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J Psychosom Res. 2009 Jul;67(1):17-23. doi: 10.1016/j.jpsychores.2008.12.001. Epub 2009 Mar 4.

Further development of an illness perception intervention for myocardial infarction patients: a randomized controlled trial.

Author information

1
Department of Psychological Medicine, Faculty of Medical and Health Sciences, University of Auckland, Auckland, New Zealand. e.broadbent@auckland.ac.nz

Abstract

OBJECTIVE:

To further develop and trial a brief in-hospital illness perception intervention for myocardial infarction (MI) patients.

METHODS:

One hundred and three patients admitted with acute MI were randomized to receive either standard care or standard care plus an illness perception intervention, which consisted of three half-hour patient sessions and one half-hour patient-and-spouse session delivered in hospital. Patients were followed up to 6 months. The main outcome was the difference between groups in rate of return to work.

RESULTS:

The intervention group had a faster rate of return to work than the control group, and more patients in the intervention group had returned to full time work by 3 months than in the control group. At discharge, patients in the intervention group demonstrated changes in causal attributions regarding their MI and higher perceived understanding of their condition, which remained at the 6-month follow-up. They also reported a better understanding of the information given in hospital, higher intentions to attend cardiac rehabilitation classes, lower anxiety about returning to work, greater increases in exercise, and made fewer phone calls to their general practitioner about their heart condition at follow-up.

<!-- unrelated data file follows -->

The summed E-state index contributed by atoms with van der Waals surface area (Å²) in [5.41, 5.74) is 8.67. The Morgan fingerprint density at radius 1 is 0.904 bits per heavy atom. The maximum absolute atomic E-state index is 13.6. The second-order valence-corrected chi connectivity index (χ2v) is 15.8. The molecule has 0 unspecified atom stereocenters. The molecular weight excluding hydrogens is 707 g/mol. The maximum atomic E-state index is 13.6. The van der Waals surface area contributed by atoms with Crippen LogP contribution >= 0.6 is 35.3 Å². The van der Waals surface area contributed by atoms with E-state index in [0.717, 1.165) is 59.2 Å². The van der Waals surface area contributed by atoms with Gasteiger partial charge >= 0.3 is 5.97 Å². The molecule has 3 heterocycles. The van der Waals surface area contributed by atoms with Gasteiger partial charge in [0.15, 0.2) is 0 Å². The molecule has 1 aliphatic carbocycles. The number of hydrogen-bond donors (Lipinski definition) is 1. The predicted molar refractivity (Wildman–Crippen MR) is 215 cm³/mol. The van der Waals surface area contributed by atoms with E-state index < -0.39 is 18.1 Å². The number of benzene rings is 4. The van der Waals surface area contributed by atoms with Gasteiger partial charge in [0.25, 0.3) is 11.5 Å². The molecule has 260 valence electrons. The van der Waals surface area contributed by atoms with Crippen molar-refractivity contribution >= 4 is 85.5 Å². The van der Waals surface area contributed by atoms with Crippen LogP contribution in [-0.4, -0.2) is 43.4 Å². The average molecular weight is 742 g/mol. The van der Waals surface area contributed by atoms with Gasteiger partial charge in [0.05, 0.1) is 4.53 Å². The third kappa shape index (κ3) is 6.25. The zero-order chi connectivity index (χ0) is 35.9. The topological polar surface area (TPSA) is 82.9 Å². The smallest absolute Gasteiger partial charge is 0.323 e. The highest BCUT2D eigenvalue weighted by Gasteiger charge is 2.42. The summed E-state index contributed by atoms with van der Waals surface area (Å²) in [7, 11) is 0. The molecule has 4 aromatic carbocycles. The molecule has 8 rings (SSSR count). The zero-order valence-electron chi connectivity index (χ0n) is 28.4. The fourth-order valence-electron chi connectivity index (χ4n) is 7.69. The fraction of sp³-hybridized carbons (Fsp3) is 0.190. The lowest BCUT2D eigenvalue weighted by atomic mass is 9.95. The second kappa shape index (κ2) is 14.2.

CONCLUSION:

This study replicates the findings of an earlier trial that a brief in-hospital illness perception intervention can change perceptions and improve rates of return to work in MI patients. It increases the generalizability of the intervention to the current broader definition of MI and to patients who have had previous infarcts.

[Indexed for MEDLINE]

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